Carl Wieman, winner of the Nobel Prize in Physics in 2001 and well-known for his advocacy of cooperative and engaging methods for teaching science, shares his thoughts. Read more.
18. Teaching Science by ‘Thinking Big’ and ‘Being Audacious’
Linda Shore, director of the Exploratorium Teacher Institute, and high school science teacher Amy Lindahl offer their responses in this post. Read more.
19. Teaching Science by “Becoming a Learner”
High school physics teacher Frank Noschese, middle school science teacher Paul Cancellieri, and Steve Spangler, well-known teacher-trainer and creator of science multimedia tools, respond to the question here. Read more.
20. Teaching Science by Asking Questions
Middle school science teachers Marsha Ratzel and Paul Bruno share their responses in this piece. Read more.
Explore other thematic posts:
- It Was Another Busy School Year. What Resonated for You?
- How to Best Address Race and Racism in the Classroom
- Schools Just Let Out, But What Are the Best Ways to Begin the Coming Year?
- Classroom Management Starts With Student Engagement
- Teacher Takeaways From the Pandemic: What’s Worked? What Hasn’t?
- The School Year Has Ended. What Are Some Lessons to Close Out Next Year?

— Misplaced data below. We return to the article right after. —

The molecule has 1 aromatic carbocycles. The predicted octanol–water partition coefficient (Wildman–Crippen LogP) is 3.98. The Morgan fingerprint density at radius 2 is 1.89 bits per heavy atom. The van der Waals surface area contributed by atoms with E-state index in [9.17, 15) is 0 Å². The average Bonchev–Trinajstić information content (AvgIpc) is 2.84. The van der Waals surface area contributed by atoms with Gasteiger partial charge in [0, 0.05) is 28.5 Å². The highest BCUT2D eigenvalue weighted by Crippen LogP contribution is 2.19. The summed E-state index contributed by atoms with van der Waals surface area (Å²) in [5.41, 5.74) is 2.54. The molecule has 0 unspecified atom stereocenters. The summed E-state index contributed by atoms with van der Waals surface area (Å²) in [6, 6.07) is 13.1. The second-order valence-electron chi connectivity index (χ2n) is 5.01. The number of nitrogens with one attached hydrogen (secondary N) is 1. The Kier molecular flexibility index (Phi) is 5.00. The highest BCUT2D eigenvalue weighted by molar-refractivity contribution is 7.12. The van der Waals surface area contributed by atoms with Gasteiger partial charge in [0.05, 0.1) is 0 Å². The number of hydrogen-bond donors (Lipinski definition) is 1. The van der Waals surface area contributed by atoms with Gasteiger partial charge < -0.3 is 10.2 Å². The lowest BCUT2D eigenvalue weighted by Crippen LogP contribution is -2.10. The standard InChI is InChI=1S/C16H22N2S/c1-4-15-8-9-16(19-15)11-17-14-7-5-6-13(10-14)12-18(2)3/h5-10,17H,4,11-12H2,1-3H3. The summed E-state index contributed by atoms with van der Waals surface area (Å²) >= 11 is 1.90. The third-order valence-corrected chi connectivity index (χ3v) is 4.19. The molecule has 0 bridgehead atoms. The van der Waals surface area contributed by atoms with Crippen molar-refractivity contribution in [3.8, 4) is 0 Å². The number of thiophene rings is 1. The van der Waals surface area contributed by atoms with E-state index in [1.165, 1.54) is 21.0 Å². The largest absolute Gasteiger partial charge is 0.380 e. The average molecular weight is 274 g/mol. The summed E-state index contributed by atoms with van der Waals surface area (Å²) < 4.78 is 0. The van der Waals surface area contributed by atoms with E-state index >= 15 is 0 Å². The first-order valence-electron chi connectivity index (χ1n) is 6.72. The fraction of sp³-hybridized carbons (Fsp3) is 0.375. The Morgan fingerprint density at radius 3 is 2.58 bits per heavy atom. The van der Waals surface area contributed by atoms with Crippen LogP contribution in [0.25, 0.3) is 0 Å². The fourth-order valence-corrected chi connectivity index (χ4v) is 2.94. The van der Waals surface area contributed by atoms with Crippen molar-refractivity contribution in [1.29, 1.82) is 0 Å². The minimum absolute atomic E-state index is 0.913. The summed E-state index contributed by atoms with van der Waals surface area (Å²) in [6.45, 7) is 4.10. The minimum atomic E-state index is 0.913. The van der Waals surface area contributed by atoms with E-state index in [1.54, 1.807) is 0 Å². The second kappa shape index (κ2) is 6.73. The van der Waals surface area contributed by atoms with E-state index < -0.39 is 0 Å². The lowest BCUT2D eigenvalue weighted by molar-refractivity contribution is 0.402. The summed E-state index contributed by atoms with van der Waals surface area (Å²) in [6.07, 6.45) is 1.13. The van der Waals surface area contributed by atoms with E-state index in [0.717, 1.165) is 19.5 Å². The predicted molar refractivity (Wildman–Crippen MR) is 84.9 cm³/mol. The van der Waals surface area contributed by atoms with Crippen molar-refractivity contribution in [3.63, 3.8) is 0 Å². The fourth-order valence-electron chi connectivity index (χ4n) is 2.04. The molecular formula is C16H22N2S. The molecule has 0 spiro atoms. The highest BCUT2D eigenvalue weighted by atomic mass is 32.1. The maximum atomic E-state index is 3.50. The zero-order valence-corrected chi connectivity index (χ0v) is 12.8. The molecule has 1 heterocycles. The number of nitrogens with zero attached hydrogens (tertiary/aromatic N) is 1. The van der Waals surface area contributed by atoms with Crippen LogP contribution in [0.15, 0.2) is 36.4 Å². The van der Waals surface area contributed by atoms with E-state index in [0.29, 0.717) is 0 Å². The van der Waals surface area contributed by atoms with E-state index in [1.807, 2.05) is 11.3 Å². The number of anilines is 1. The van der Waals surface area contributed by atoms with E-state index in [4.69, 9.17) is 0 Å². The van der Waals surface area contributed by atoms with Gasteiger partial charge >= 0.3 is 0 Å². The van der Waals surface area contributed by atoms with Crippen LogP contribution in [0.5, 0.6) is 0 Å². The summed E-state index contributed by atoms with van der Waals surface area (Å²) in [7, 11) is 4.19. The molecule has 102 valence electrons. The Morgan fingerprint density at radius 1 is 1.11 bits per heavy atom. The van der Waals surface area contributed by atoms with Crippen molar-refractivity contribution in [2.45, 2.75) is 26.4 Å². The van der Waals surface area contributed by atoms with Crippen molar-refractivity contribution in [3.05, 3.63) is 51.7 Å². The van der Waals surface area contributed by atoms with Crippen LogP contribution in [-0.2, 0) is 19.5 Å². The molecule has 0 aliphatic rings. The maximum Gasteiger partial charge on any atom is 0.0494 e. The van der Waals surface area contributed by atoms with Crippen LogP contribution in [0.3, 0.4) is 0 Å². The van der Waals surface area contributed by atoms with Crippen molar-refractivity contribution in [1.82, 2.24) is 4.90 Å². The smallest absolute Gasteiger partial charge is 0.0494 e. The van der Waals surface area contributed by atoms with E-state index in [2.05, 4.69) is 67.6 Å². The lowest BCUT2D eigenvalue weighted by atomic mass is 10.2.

- Student Motivation and Social-Emotional Learning Present Challenges. Here’s How to Help
- How to Challenge Normative Gender Culture to Support All Students
- What Students Like (and Don’t Like) About School
- Technology Is the Tool, Not the Teacher
- How to Make Parent Engagement Meaningful
- Teaching Social Studies Isn’t for the Faint of Heart
- Differentiated Instruction Doesn’t Need to Be a Heavy Lift
- How to Help Students Embrace Reading. Educators Weigh In
- 10 Strategies for Reaching English-Learners
- 10 Ways to Include Teachers in Important Policy Decisions
- 10 Teacher-Proofed Strategies for Improving Math Instruction
- Give Students a Role in Their Education
- Are There Better Ways Than Standardized Tests to Assess Students? Educators Think So
The opinions expressed in Classroom Q&A With Larry Ferlazzo are strictly those of the author(s) and do not reflect the opinions or endorsement of Editorial Projects in Education, or any of its publications.